Consciously renaming a particular experience as something else teaches the IC to stop automatically slapping an "anxiety" wrapper on every heightened state that bubbles up from the primitive brain and, instead, be more and more sophisticated and efficient at detecting subtle differences between different heightened states. Although people commonly use these two terms interchangeably, from a psychological perspective they are quite different. Fear is the natural, biological, and appropriate response to an imminent threat. Anxiety is when the brain's natural fear circuits get hijacked by something that isn't an immediate danger or could even be good for us (for instance, accepting a great new job or standing up for ourselves). In a sense, anxiety is fear's evil twin. It is useful to prepare for pain flare-ups by planning in advance which coping strategies you will use. Consider including these strategies in your plan: taking breaks from the pain, calming your body and mind, and challenging the pain with gentle activity. Avoid extreme thinking; for example, "Either I'm perfect or I'm worthless"; "If I don't know something, then I'm stupid"; "I am either a success or a failure." Are neither pie-in-the-sky optimists nor unwieldy pessimists, but instead take the middle ground of being reasonably hopeful. Do not spend their lives lamenting the imperfections in the world but instead see them as opportunities for constructive growth and change. It does take some measure of courage to face reality as it is, and in your actions to remain mindful of its inherent risks. In this way, guiding virtues like courage, authenticity, self-control, decisiveness, tolerance, self-respect, empathy, and prudence form an interlocking network of mutually supportive dimensions of metaphysical security. Of course, there are different types of demanding perfection, and thus different ways in which you, in particular, may be insecure about reality. We'll address these different types of demanding perfection in Chapter Two, where you will begin to explore the particular way, or ways, you may be demanding perfection. This book will help you work on strengthening the particular virtues that relate most directly to the specific insecurities that lead you to demand perfection. We develop the capacity for fear early. By eight months in utero, a baby's fear and protection circuitry is fully developed and ready for action. Throughout life, in the face of a real threat, this circuitry injects chemicals into our brain and bloodstream to ramp up our senses and speed up our reaction time so that we can see all the ways we could respond and, if necessary, escape. When the fear-systems in our brain work properly, they serve a protective function, warning us away from danger and easing off once the threat has passed. We worked together to help him find balance in his life. He reevaluated the parts of his relationship with his children and wife--he was acting like their caregiver all of the time--so they took more responsibility.

He took a look at his job and made a very healthy switch to a different company. He changed his diet to his blood type and developed an exercise plan to his body type. He even took up meditation. Now healthy and content with himself, his home life, and work, he is really living his purpose to make his family happy by being an amazing husband and father. He is doing it by practicing self-care and tapping into his deep beauty and inner worth. I have another client, a woman in her late thirties, whose great passion is travel. Her purpose was to tour the world and write about her adventures. However, she was convinced she would never be able to do it. Because of a car accident in her teens, she had ongoing pain in her back in addition to anxiety when she was in an automobile. After consulting with her health team, she began working with me. I helped her become the authority in her life. She had an aha moment when she understood that if she could manage her pain and develop plans to work around her anxiety with cars, then she would be able to achieve her purpose. I grew up hearing, "If it's worth doing, it's worth doing well." That is a lie, especially if by well you mean perfectly. When we lived in Baltimore, we spent lots of time raking up the fall leaves. Was it worth the effort to get every last leaf? Of course not, especially since they were still falling while we were raking. It was just fine to get most of them. How about changing to "Anything worth doing is worth doing well enough."? That way we can avoid both of the pitfalls, perfectionism and halfway-sloppy. There are other lies that are part of the American tradition, like "You can be anything you want to be." I could never have been an NFL football player even if I had abused steroids.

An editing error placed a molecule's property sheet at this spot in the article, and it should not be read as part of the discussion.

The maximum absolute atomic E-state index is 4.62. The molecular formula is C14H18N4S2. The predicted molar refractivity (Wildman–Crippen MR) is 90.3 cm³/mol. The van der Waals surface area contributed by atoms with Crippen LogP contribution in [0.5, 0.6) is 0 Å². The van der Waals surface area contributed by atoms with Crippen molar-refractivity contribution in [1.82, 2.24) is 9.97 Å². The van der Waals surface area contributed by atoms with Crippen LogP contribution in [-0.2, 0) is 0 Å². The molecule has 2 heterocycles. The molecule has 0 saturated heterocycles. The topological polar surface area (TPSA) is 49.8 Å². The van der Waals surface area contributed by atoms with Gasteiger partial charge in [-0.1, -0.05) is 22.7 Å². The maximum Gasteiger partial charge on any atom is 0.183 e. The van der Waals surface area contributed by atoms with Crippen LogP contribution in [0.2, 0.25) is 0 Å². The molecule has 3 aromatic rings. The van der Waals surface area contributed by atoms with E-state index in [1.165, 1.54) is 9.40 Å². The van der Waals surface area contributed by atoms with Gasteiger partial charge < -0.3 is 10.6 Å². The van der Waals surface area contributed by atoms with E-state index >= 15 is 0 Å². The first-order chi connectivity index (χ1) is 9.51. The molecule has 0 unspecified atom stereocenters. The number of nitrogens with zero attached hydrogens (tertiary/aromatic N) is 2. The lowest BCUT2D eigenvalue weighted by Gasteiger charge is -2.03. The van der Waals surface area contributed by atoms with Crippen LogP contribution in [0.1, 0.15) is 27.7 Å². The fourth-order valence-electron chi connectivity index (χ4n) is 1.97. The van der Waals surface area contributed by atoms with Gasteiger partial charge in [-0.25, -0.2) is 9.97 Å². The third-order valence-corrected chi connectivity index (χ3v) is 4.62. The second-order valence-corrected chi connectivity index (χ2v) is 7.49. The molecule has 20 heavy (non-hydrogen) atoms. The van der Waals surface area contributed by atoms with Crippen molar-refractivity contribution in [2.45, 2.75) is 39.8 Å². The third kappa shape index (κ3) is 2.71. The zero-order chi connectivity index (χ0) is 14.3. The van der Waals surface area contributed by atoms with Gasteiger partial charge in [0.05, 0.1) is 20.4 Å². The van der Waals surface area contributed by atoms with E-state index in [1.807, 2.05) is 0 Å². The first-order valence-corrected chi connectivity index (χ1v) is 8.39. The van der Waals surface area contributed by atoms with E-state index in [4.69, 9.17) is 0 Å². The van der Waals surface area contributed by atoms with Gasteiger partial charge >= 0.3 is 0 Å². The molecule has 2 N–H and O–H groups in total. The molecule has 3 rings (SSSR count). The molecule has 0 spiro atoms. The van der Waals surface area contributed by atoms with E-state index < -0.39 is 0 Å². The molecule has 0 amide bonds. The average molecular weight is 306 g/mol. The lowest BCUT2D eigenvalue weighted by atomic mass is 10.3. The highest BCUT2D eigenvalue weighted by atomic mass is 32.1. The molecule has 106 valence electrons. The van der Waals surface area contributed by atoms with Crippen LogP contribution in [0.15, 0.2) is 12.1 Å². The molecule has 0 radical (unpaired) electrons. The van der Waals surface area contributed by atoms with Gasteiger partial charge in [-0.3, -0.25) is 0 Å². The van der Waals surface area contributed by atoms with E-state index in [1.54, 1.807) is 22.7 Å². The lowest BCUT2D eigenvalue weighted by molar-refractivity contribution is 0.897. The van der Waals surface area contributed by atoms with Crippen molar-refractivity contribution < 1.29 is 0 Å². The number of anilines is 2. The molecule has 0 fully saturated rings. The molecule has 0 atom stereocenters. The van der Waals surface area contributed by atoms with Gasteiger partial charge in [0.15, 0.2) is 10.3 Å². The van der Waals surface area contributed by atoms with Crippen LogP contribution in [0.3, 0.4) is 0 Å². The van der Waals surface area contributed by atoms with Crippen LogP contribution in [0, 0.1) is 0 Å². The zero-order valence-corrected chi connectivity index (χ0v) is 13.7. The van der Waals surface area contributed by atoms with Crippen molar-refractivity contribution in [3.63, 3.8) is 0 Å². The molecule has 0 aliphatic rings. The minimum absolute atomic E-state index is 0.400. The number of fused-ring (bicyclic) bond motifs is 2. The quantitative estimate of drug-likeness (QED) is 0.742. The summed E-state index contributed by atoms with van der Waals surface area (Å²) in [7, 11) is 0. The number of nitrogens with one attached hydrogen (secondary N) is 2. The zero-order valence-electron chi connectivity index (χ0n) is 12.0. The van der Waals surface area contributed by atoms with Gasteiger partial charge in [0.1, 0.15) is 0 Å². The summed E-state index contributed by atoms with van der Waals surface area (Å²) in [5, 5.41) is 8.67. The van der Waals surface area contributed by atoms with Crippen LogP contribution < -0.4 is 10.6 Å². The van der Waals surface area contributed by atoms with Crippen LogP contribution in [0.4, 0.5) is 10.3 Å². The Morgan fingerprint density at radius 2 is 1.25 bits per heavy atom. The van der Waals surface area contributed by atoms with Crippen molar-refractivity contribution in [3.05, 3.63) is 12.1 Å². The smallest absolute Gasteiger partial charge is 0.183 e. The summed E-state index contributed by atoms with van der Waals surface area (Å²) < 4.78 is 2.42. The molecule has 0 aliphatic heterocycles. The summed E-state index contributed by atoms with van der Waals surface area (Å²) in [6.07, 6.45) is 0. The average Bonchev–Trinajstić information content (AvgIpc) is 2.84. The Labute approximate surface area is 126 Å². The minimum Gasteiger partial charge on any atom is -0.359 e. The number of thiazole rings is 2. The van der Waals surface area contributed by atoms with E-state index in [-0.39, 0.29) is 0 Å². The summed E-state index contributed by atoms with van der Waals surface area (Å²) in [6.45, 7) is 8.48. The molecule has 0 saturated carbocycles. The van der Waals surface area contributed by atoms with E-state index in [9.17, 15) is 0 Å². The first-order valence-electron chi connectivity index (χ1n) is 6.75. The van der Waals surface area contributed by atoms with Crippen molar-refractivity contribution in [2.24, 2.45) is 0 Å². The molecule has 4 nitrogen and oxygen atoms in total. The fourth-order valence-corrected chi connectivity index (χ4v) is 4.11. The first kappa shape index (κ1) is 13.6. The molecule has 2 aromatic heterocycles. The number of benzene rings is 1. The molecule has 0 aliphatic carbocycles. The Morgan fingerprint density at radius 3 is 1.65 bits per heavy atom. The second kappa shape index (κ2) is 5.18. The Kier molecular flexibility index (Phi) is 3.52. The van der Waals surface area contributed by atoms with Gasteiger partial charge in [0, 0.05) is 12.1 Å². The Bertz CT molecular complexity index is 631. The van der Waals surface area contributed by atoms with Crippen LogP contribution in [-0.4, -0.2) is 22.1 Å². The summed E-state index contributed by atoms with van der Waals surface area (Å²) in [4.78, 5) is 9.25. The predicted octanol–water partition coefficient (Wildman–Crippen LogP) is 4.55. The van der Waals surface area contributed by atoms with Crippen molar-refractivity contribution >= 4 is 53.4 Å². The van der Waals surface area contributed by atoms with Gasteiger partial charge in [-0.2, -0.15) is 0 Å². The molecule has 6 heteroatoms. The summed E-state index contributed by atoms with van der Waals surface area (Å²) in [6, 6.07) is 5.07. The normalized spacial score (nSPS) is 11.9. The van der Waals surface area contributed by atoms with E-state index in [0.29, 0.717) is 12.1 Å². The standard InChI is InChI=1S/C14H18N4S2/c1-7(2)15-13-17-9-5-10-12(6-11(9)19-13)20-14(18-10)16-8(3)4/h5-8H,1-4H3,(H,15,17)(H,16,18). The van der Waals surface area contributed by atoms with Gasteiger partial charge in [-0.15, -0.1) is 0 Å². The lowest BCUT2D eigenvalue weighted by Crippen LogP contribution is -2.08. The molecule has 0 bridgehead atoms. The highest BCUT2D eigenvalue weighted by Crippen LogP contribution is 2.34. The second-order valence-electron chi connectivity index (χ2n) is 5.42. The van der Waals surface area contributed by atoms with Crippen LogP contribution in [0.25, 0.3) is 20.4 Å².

"You can do anything you set your mind to." I was never going to be a good pole vaulter, or a professional singer or a tap dancer. I would never be able to remember where I had put my keys if I didn't have a strategy. It wouldn't have mattered how hard I tried or how much I set my mind or how much I wanted to. These lies all support a perfectionistic viewpoint, and since we don't measure up to the goal, they feed our sense of inadequacy and failure. They just make life harder. The perfect is the enemy of the good. Perfectionism and all-or-nothing thinking undermine us. We need to learn to love "good enough", if it really is good enough. If we have ADD, trying harder isn't going to work. We need to try smarter. We need to use strategies. I used to know that whatever I tried to do was not going to turn out right, so I would save time and energy by not putting much time or effort into the task. This was especially true with projects, like carpentry projects, for example. I was always thinking that I would be smart and take short cuts and use gimmicks and so I wouldn't need to do it the way other people would do it. I wouldn't take the time, effort or expense to do it right. I would just slop through it and say that it was good enough. In fact, it usually wasn't. And I would get annoyed with my wife when she pointed this out, "I'm not going to have that dog house in my yard!" and "I'm just going to call a plumber; he'll know how to do it right." But I wasn't only saving time and effort and expense; more importantly, I was saving face and protecting my self-esteem. I wouldn't try to do it the right way, because I couldn't, so I would do it the "clever way," I told myself. Another lie, or at least misconception, is that we can do better by just trying harder.